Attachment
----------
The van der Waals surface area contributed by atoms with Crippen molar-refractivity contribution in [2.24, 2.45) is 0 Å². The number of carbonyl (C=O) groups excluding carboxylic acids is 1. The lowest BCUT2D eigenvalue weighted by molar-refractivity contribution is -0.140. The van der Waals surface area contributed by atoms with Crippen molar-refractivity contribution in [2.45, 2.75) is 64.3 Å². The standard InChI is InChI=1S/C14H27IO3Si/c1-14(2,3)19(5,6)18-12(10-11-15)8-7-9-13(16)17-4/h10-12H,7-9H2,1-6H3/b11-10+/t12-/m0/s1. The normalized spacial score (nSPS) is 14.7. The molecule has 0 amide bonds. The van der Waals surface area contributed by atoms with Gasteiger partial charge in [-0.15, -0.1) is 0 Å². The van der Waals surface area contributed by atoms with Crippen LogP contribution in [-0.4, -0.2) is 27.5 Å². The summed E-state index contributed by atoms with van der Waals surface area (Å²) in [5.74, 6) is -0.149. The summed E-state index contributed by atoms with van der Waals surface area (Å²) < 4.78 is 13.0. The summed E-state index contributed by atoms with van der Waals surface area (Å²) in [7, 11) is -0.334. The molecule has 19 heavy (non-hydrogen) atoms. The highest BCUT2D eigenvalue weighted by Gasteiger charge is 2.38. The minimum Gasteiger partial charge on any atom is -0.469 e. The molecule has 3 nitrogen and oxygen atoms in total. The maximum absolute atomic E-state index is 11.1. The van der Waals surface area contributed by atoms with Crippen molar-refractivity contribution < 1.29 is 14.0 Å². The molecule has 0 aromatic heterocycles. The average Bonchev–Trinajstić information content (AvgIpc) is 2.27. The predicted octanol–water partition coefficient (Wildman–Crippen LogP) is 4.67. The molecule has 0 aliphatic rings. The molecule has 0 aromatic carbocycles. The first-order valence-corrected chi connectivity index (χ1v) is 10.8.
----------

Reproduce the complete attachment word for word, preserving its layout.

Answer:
The van der Waals surface area contributed by atoms with Crippen molar-refractivity contribution in [2.24, 2.45) is 0 Å². The number of carbonyl (C=O) groups excluding carboxylic acids is 1. The lowest BCUT2D eigenvalue weighted by molar-refractivity contribution is -0.140. The van der Waals surface area contributed by atoms with Crippen molar-refractivity contribution in [2.45, 2.75) is 64.3 Å². The standard InChI is InChI=1S/C14H27IO3Si/c1-14(2,3)19(5,6)18-12(10-11-15)8-7-9-13(16)17-4/h10-12H,7-9H2,1-6H3/b11-10+/t12-/m0/s1. The normalized spacial score (nSPS) is 14.7. The molecule has 0 amide bonds. The van der Waals surface area contributed by atoms with Gasteiger partial charge in [-0.15, -0.1) is 0 Å². The van der Waals surface area contributed by atoms with Crippen LogP contribution in [-0.4, -0.2) is 27.5 Å². The summed E-state index contributed by atoms with van der Waals surface area (Å²) in [5.74, 6) is -0.149. The summed E-state index contributed by atoms with van der Waals surface area (Å²) < 4.78 is 13.0. The summed E-state index contributed by atoms with van der Waals surface area (Å²) in [7, 11) is -0.334. The molecule has 19 heavy (non-hydrogen) atoms. The highest BCUT2D eigenvalue weighted by Gasteiger charge is 2.38. The minimum Gasteiger partial charge on any atom is -0.469 e. The molecule has 3 nitrogen and oxygen atoms in total. The maximum absolute atomic E-state index is 11.1. The van der Waals surface area contributed by atoms with Crippen molar-refractivity contribution < 1.29 is 14.0 Å². The molecule has 0 aromatic heterocycles. The average Bonchev–Trinajstić information content (AvgIpc) is 2.27. The predicted octanol–water partition coefficient (Wildman–Crippen LogP) is 4.67. The molecule has 0 aliphatic rings. The molecule has 0 aromatic carbocycles. The first-order valence-corrected chi connectivity index (χ1v) is 10.8.